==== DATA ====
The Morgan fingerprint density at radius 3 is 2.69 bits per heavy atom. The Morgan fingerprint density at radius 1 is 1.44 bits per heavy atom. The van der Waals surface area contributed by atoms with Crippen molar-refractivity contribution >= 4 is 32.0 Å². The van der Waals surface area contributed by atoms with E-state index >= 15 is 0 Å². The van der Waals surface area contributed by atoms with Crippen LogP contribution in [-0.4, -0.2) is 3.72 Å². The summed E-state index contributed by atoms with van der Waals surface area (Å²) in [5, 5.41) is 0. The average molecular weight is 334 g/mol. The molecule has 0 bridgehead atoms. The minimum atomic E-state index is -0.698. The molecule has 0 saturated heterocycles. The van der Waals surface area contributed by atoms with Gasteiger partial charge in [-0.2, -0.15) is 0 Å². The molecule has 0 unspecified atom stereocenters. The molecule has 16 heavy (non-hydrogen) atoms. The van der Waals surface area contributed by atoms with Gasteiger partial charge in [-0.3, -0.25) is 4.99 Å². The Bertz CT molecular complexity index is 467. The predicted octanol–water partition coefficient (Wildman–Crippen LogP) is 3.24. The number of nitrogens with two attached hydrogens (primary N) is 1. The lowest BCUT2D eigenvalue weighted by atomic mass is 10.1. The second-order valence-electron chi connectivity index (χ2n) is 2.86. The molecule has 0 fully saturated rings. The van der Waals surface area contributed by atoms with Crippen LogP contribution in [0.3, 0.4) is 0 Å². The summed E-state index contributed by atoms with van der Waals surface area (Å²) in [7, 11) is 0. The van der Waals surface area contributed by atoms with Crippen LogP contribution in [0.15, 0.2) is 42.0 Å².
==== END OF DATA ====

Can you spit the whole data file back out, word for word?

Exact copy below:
The Morgan fingerprint density at radius 3 is 2.69 bits per heavy atom. The Morgan fingerprint density at radius 1 is 1.44 bits per heavy atom. The van der Waals surface area contributed by atoms with Crippen molar-refractivity contribution >= 4 is 32.0 Å². The van der Waals surface area contributed by atoms with E-state index >= 15 is 0 Å². The van der Waals surface area contributed by atoms with Crippen LogP contribution in [-0.4, -0.2) is 3.72 Å². The summed E-state index contributed by atoms with van der Waals surface area (Å²) in [5, 5.41) is 0. The average molecular weight is 334 g/mol. The molecule has 0 bridgehead atoms. The minimum atomic E-state index is -0.698. The molecule has 0 saturated heterocycles. The van der Waals surface area contributed by atoms with Gasteiger partial charge in [-0.2, -0.15) is 0 Å². The molecule has 0 unspecified atom stereocenters. The molecule has 16 heavy (non-hydrogen) atoms. The van der Waals surface area contributed by atoms with Gasteiger partial charge in [-0.3, -0.25) is 4.99 Å². The Bertz CT molecular complexity index is 467. The predicted octanol–water partition coefficient (Wildman–Crippen LogP) is 3.24. The number of nitrogens with two attached hydrogens (primary N) is 1. The lowest BCUT2D eigenvalue weighted by atomic mass is 10.1. The second-order valence-electron chi connectivity index (χ2n) is 2.86. The molecule has 0 fully saturated rings. The van der Waals surface area contributed by atoms with Crippen LogP contribution in [0.3, 0.4) is 0 Å². The summed E-state index contributed by atoms with van der Waals surface area (Å²) in [7, 11) is 0. The van der Waals surface area contributed by atoms with Crippen LogP contribution in [0.15, 0.2) is 42.0 Å².